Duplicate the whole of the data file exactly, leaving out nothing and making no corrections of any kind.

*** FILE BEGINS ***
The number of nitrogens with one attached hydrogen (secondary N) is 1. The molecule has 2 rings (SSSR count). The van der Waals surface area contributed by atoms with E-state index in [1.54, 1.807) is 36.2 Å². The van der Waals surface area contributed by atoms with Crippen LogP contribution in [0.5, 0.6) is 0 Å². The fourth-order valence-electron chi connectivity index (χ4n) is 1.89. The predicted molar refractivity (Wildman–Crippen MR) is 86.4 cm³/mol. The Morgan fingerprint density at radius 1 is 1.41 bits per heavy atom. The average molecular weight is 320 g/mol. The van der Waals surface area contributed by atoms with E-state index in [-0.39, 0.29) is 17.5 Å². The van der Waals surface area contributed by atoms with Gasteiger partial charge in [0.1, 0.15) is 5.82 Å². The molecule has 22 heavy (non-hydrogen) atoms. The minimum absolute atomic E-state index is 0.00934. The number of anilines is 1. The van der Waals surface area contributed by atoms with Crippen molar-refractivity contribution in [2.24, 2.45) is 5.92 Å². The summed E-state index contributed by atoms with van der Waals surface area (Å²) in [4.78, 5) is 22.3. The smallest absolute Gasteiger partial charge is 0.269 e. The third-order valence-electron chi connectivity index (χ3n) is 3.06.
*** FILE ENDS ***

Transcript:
The number of nitrogens with one attached hydrogen (secondary N) is 1. The molecule has 2 rings (SSSR count). The van der Waals surface area contributed by atoms with E-state index in [1.54, 1.807) is 36.2 Å². The van der Waals surface area contributed by atoms with Crippen LogP contribution in [0.5, 0.6) is 0 Å². The fourth-order valence-electron chi connectivity index (χ4n) is 1.89. The predicted molar refractivity (Wildman–Crippen MR) is 86.4 cm³/mol. The Morgan fingerprint density at radius 1 is 1.41 bits per heavy atom. The average molecular weight is 320 g/mol. The van der Waals surface area contributed by atoms with E-state index in [-0.39, 0.29) is 17.5 Å². The van der Waals surface area contributed by atoms with Gasteiger partial charge in [0.1, 0.15) is 5.82 Å². The molecule has 22 heavy (non-hydrogen) atoms. The minimum absolute atomic E-state index is 0.00934. The number of anilines is 1. The van der Waals surface area contributed by atoms with Crippen molar-refractivity contribution in [2.24, 2.45) is 5.92 Å². The summed E-state index contributed by atoms with van der Waals surface area (Å²) in [4.78, 5) is 22.3. The smallest absolute Gasteiger partial charge is 0.269 e. The third-order valence-electron chi connectivity index (χ3n) is 3.06.